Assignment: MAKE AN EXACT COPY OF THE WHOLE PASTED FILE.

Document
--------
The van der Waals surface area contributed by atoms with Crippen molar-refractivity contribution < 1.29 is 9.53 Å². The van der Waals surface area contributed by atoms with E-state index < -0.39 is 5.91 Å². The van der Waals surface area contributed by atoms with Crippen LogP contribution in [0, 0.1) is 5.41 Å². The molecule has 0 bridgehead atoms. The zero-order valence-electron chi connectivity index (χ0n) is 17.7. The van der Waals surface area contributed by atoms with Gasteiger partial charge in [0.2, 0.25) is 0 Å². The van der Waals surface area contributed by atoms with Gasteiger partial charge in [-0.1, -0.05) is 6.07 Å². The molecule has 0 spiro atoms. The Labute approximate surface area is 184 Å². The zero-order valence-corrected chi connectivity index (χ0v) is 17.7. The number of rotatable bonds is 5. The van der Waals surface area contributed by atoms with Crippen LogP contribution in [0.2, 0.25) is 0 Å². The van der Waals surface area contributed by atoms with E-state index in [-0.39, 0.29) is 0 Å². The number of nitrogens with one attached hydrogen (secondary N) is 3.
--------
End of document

The van der Waals surface area contributed by atoms with Crippen molar-refractivity contribution < 1.29 is 9.53 Å². The van der Waals surface area contributed by atoms with E-state index < -0.39 is 5.91 Å². The van der Waals surface area contributed by atoms with Crippen LogP contribution in [0, 0.1) is 5.41 Å². The molecule has 0 bridgehead atoms. The zero-order valence-electron chi connectivity index (χ0n) is 17.7. The van der Waals surface area contributed by atoms with Gasteiger partial charge in [0.2, 0.25) is 0 Å². The van der Waals surface area contributed by atoms with Gasteiger partial charge in [-0.1, -0.05) is 6.07 Å². The molecule has 0 spiro atoms. The Labute approximate surface area is 184 Å². The zero-order valence-corrected chi connectivity index (χ0v) is 17.7. The number of rotatable bonds is 5. The van der Waals surface area contributed by atoms with Crippen LogP contribution in [0.2, 0.25) is 0 Å². The van der Waals surface area contributed by atoms with E-state index in [-0.39, 0.29) is 0 Å². The number of nitrogens with one attached hydrogen (secondary N) is 3.